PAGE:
John (Edmund) Gardner 1926–
English novelist, short story writer, and autobiographer.
Gardner is perhaps best known as the writer who resurrected Ian Fleming's secret agent 007, James Bond. Prior to the continuation of the Bond series, however, Gardner created several notable characters of his own. The first of these, Boysie Oakes, was deliberately planned as an amusing contrast to 007. Oakes is an inept, blundering coward who barely makes it to the end of each episode. He first appeared in The Liquidator (1964) and was the protagonist in at least eight novels published between 1964 and 1975. These works were generally well received by critics.
Gardner also invented other heroes who differ from the usual protagonists in spy fiction. These include Derek Torry, whose hatred of criminals and doubts about religion often lead him to confused, violent action in the name of duty, and Big Herbie Kruger, who views his own life and work as a failure. In The Return of Moriarty (1974) and The Revenge of Moriarty (1975), Gardner delves into the past to recreate Sherlock Holmes's enemy within the framework of the Victorian underworld. Although Gardner was praised for his vivid depiction of the time period in which he set these books, many Holmes fans were disappointed in Gardner's efforts to revive the series.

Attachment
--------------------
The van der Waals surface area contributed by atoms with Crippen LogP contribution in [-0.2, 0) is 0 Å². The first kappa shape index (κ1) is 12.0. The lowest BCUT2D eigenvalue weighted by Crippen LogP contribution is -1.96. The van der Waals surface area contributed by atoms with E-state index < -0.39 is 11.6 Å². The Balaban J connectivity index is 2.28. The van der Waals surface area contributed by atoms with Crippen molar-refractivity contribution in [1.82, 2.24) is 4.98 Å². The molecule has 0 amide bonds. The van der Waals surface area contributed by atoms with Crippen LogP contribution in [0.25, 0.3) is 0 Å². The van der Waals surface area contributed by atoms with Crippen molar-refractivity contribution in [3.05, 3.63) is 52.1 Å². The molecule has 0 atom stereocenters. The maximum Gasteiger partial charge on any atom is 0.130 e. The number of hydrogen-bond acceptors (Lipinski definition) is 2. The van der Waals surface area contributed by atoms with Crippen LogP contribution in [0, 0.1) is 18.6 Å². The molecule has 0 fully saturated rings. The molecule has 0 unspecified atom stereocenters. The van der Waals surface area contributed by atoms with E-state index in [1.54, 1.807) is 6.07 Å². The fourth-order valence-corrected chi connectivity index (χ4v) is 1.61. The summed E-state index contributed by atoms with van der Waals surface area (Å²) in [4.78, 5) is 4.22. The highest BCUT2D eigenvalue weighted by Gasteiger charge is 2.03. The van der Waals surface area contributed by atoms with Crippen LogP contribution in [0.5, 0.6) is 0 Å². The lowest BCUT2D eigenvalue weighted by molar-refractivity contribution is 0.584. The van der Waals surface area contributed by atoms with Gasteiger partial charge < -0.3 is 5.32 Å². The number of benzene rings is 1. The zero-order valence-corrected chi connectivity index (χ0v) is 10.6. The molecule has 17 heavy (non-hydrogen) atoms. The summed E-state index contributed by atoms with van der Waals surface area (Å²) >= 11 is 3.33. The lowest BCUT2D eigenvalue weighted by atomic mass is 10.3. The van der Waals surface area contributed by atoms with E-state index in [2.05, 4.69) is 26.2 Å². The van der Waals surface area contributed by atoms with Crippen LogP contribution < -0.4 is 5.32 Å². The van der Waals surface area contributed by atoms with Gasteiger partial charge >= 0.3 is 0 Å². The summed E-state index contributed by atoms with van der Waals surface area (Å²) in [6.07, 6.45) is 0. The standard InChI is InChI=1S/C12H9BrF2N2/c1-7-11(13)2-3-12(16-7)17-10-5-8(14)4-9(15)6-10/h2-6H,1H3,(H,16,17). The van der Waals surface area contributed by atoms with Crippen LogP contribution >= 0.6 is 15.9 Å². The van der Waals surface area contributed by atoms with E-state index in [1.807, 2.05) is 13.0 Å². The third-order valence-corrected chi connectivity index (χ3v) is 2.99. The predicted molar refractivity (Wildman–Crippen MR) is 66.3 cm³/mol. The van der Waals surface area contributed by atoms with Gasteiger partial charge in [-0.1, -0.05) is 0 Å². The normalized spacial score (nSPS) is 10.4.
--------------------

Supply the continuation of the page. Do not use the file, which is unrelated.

On the whole, Gardner's characters are considered successful creations. Critical reception was not enthusiastic, however, when Gardner revived James Bond in Licence Renewed (1981), For Special Services (1982), and Icebreaker (1983). In these works, Gardner attempted to capture the haughty, charming, invincible secret agent of Fleming's novels. However, Gardner's Bond is older, somewhat subdued, and, according to most critics, much less charismatic. Perhaps, as Reginald Hill suggests, Fleming's works were too much a product of the 1950s and 1960s to be translated to the 1980s, despite Gardner's efforts to update the technical aspects of espionage. Nonetheless, Gardner's Bond novels have been very popular; many readers, as well as some critics, find the books first-rate entertainment.
(See also Contemporary Authors, Vol. 103.)